Frequency-dependent acceleration of relaxation in the heart depends on CamKII, but not phospholamban

Jaime DeSantiago, Lars S. Maier, Donald M Bers

Research output: Contribution to journalArticlepeer-review

139 Scopus citations


Frequency-dependent acceleration of relaxation (FDAR) is an intrinsic physiological mechanism, which allows more rapid ventricular diastolic filling at higher heart rates. FDAR is also observed in isolated myocardial trabeculae and cardiac myocytes, but its mechanism is still poorly understood. We tested the hypothesis that FDAR results mainly from Ca/calmodulin-dependent protein kinase II (CaMKII) dependent stimulation of sarcoplasmic reticulum (SR) Ca transport, but does not require phospholamban. Experiments were performed at 23 or 35°C in isolated ventricular muscle and single myocytes from wild-type (WT) and phospholamban knockout (PLB-KO) mice and rat ventricular myocytes. Isometric twitch force of muscles and unloaded shortening and Ca transients in myocytes were measured ([Ca]o = 1 mM) in the absence and presence of CaMKII inhibitors (1 μM KN-93 or 20 μM autocamtide-2 related inhibitory peptide, AIP). Stimulation frequency was altered over a wide range (0.2-8 Hz) and post-rest vs steady state twitches were also compared. In both WT and PLB-KO mouse muscles FDAR of twitch force was prominent, but was largely suppressed by KN-93. FDAR of twitch contractions was associated with FDAR of Ca transients in PLB-KO myocytes, and both were inhibited by KN-93. Similarly, a different CaMKII inhibitor (AIP) inhibited FDAR of contraction and Ca transients in rat ventricular myocytes. We conclude that FDAR results mainly from CaMKII-dependent stimulation of SR Ca transport, but does not require phospholamban.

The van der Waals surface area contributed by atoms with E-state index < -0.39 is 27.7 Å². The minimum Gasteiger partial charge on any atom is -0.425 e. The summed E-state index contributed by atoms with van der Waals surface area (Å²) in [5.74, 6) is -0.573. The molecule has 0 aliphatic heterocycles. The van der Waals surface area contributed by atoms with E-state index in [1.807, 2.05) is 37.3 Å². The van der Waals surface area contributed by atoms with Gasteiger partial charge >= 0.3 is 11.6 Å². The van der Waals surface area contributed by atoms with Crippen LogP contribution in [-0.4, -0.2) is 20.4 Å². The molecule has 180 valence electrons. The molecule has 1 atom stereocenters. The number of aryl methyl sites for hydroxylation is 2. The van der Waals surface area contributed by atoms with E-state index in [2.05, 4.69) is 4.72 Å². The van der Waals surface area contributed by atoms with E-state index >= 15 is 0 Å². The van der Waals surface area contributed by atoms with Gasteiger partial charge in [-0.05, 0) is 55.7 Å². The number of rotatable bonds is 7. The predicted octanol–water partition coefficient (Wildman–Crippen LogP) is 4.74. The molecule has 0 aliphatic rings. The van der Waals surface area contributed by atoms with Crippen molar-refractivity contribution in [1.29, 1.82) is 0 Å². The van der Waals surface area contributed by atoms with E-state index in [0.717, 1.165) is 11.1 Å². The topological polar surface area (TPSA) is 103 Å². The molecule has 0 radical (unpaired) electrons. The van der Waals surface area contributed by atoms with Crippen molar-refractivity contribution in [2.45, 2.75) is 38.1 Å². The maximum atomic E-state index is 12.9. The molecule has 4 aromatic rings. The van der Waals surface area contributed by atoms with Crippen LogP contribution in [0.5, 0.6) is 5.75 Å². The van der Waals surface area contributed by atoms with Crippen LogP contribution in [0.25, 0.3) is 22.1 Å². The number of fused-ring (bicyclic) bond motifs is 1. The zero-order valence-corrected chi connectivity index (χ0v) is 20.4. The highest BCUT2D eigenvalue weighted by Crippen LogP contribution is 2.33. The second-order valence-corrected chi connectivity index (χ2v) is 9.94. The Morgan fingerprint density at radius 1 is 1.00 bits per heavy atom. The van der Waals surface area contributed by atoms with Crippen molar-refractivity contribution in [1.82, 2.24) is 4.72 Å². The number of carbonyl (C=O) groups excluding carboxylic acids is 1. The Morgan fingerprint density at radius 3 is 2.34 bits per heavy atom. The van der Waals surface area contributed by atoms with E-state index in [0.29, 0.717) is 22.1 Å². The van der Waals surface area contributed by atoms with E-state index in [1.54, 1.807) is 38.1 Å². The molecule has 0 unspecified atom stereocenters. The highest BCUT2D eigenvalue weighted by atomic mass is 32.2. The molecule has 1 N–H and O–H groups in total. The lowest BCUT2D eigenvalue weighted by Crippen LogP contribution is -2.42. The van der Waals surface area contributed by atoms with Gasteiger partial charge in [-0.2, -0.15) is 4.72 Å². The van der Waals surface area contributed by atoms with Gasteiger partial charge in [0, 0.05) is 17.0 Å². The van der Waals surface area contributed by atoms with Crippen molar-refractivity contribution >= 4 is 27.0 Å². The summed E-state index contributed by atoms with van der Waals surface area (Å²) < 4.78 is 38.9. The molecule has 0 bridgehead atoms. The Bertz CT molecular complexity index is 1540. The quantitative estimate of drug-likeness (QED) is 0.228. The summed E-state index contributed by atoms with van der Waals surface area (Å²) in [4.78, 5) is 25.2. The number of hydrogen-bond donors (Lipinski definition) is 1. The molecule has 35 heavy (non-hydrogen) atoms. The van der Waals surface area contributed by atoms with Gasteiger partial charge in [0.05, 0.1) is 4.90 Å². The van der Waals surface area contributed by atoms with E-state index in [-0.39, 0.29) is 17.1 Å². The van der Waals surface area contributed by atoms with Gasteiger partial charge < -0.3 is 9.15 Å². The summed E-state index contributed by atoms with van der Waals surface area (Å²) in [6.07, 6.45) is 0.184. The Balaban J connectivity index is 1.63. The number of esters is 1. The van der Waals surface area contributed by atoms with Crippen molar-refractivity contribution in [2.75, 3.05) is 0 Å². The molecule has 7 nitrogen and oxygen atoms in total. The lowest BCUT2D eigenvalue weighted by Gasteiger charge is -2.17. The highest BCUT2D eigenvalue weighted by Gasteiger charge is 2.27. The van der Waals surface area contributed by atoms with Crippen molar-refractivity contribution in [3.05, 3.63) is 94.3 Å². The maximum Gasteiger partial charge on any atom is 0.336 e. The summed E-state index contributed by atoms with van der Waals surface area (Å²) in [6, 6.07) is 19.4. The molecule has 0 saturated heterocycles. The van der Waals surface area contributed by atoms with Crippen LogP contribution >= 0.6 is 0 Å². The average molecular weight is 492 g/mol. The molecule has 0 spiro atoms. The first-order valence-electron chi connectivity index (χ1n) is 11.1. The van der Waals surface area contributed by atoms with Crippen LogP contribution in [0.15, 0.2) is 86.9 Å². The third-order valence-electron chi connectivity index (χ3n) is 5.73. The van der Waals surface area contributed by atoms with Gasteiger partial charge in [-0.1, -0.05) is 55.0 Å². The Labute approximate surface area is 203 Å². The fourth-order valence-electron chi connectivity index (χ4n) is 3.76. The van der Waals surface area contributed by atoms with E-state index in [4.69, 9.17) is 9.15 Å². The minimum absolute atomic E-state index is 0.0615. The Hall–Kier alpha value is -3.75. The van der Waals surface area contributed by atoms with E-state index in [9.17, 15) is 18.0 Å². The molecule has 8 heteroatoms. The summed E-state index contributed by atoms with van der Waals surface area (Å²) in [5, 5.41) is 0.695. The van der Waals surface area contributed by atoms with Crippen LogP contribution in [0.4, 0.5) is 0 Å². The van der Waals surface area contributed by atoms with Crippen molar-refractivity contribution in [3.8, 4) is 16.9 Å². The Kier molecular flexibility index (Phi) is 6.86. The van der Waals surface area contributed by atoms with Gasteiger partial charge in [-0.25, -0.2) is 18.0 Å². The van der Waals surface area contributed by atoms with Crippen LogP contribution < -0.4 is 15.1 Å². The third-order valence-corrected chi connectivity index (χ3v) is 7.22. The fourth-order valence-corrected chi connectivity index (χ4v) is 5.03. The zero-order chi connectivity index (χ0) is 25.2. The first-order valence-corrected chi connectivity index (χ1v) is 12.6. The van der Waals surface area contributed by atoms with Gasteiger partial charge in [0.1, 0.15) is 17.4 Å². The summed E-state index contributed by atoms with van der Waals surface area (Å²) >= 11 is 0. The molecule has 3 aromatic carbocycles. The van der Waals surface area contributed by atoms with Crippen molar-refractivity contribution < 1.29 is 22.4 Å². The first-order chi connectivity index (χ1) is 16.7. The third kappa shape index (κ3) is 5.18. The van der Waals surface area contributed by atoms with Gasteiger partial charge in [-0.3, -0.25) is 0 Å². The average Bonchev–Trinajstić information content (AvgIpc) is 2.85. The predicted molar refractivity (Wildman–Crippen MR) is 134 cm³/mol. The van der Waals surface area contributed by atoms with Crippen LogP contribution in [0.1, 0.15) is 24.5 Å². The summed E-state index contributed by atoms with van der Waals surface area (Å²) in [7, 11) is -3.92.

Original languageEnglish (US)
Pages (from-to)975-984
Number of pages10
JournalJournal of Molecular and Cellular Cardiology
Issue number8
StatePublished - Aug 1 2002
Externally publishedYes


  • CaMKII
  • Force-frequency relation
  • Phospholamban
  • Postrest-behavior
  • Relaxation

ASJC Scopus subject areas

  • Molecular Biology
  • Cardiology and Cardiovascular Medicine


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